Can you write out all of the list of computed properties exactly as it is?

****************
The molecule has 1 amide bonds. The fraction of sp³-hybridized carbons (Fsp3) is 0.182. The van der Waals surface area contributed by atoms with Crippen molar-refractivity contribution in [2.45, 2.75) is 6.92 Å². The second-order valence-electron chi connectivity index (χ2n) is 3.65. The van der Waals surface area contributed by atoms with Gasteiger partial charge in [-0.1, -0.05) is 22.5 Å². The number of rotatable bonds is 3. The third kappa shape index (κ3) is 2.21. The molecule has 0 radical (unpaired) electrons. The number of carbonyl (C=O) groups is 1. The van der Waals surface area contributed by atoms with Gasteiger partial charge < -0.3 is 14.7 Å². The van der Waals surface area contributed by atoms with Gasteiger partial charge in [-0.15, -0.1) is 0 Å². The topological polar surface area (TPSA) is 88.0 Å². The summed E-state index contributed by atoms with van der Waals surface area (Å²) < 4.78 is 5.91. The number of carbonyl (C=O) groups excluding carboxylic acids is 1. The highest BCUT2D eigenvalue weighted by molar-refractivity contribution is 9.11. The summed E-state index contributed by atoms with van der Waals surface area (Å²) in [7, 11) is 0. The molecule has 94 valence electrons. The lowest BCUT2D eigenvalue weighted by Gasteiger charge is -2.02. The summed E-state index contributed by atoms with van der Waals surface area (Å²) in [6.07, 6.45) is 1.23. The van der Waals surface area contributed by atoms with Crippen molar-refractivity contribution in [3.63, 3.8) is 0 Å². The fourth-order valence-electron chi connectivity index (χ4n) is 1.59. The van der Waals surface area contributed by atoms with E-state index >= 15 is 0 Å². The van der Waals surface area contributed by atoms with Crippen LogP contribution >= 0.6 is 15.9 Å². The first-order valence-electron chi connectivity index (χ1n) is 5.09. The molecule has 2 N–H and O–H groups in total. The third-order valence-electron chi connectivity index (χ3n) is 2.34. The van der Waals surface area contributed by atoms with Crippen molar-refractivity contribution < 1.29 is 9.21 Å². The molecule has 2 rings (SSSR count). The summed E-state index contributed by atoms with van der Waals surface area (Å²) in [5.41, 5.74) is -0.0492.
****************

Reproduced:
The molecule has 1 amide bonds. The fraction of sp³-hybridized carbons (Fsp3) is 0.182. The van der Waals surface area contributed by atoms with Crippen molar-refractivity contribution in [2.45, 2.75) is 6.92 Å². The second-order valence-electron chi connectivity index (χ2n) is 3.65. The van der Waals surface area contributed by atoms with Gasteiger partial charge in [-0.1, -0.05) is 22.5 Å². The number of rotatable bonds is 3. The third kappa shape index (κ3) is 2.21. The molecule has 0 radical (unpaired) electrons. The number of carbonyl (C=O) groups is 1. The van der Waals surface area contributed by atoms with Gasteiger partial charge < -0.3 is 14.7 Å². The van der Waals surface area contributed by atoms with Gasteiger partial charge in [-0.15, -0.1) is 0 Å². The topological polar surface area (TPSA) is 88.0 Å². The summed E-state index contributed by atoms with van der Waals surface area (Å²) < 4.78 is 5.91. The number of carbonyl (C=O) groups excluding carboxylic acids is 1. The highest BCUT2D eigenvalue weighted by molar-refractivity contribution is 9.11. The summed E-state index contributed by atoms with van der Waals surface area (Å²) in [7, 11) is 0. The molecule has 94 valence electrons. The lowest BCUT2D eigenvalue weighted by Gasteiger charge is -2.02. The summed E-state index contributed by atoms with van der Waals surface area (Å²) in [6.07, 6.45) is 1.23. The van der Waals surface area contributed by atoms with Crippen molar-refractivity contribution in [3.63, 3.8) is 0 Å². The fourth-order valence-electron chi connectivity index (χ4n) is 1.59. The van der Waals surface area contributed by atoms with E-state index >= 15 is 0 Å². The van der Waals surface area contributed by atoms with Crippen LogP contribution >= 0.6 is 15.9 Å². The first-order valence-electron chi connectivity index (χ1n) is 5.09. The molecule has 2 N–H and O–H groups in total. The third-order valence-electron chi connectivity index (χ3n) is 2.34. The van der Waals surface area contributed by atoms with Crippen molar-refractivity contribution < 1.29 is 9.21 Å². The molecule has 2 rings (SSSR count). The summed E-state index contributed by atoms with van der Waals surface area (Å²) in [5.41, 5.74) is -0.0492.